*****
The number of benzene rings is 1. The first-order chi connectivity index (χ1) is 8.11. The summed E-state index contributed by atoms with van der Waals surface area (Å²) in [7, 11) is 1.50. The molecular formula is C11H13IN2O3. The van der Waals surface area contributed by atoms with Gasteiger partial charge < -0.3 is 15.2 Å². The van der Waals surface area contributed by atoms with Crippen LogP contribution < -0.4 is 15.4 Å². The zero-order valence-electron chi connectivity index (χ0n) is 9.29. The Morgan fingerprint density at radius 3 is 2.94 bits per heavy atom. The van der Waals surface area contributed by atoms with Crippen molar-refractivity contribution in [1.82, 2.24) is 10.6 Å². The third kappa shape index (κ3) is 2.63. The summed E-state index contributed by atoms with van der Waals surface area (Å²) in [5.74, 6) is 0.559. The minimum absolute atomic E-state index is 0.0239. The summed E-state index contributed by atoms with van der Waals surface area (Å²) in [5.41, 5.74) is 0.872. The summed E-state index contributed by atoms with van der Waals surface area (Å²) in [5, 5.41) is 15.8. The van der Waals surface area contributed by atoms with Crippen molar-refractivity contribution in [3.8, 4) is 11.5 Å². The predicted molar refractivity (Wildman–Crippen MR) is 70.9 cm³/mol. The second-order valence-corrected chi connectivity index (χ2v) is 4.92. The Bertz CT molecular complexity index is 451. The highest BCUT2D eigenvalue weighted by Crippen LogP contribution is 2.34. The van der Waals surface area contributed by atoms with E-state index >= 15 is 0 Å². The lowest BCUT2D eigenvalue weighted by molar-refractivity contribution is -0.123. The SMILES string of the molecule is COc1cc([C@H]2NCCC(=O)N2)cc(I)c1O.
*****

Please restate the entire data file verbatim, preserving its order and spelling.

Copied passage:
The number of benzene rings is 1. The first-order chi connectivity index (χ1) is 8.11. The summed E-state index contributed by atoms with van der Waals surface area (Å²) in [7, 11) is 1.50. The molecular formula is C11H13IN2O3. The van der Waals surface area contributed by atoms with Gasteiger partial charge < -0.3 is 15.2 Å². The van der Waals surface area contributed by atoms with Crippen LogP contribution < -0.4 is 15.4 Å². The zero-order valence-electron chi connectivity index (χ0n) is 9.29. The Morgan fingerprint density at radius 3 is 2.94 bits per heavy atom. The van der Waals surface area contributed by atoms with Crippen molar-refractivity contribution in [1.82, 2.24) is 10.6 Å². The third kappa shape index (κ3) is 2.63. The summed E-state index contributed by atoms with van der Waals surface area (Å²) in [5.74, 6) is 0.559. The minimum absolute atomic E-state index is 0.0239. The summed E-state index contributed by atoms with van der Waals surface area (Å²) in [5.41, 5.74) is 0.872. The summed E-state index contributed by atoms with van der Waals surface area (Å²) in [5, 5.41) is 15.8. The van der Waals surface area contributed by atoms with Crippen molar-refractivity contribution in [3.8, 4) is 11.5 Å². The predicted molar refractivity (Wildman–Crippen MR) is 70.9 cm³/mol. The second-order valence-corrected chi connectivity index (χ2v) is 4.92. The Bertz CT molecular complexity index is 451. The highest BCUT2D eigenvalue weighted by Crippen LogP contribution is 2.34. The van der Waals surface area contributed by atoms with E-state index >= 15 is 0 Å². The lowest BCUT2D eigenvalue weighted by molar-refractivity contribution is -0.123. The SMILES string of the molecule is COc1cc([C@H]2NCCC(=O)N2)cc(I)c1O.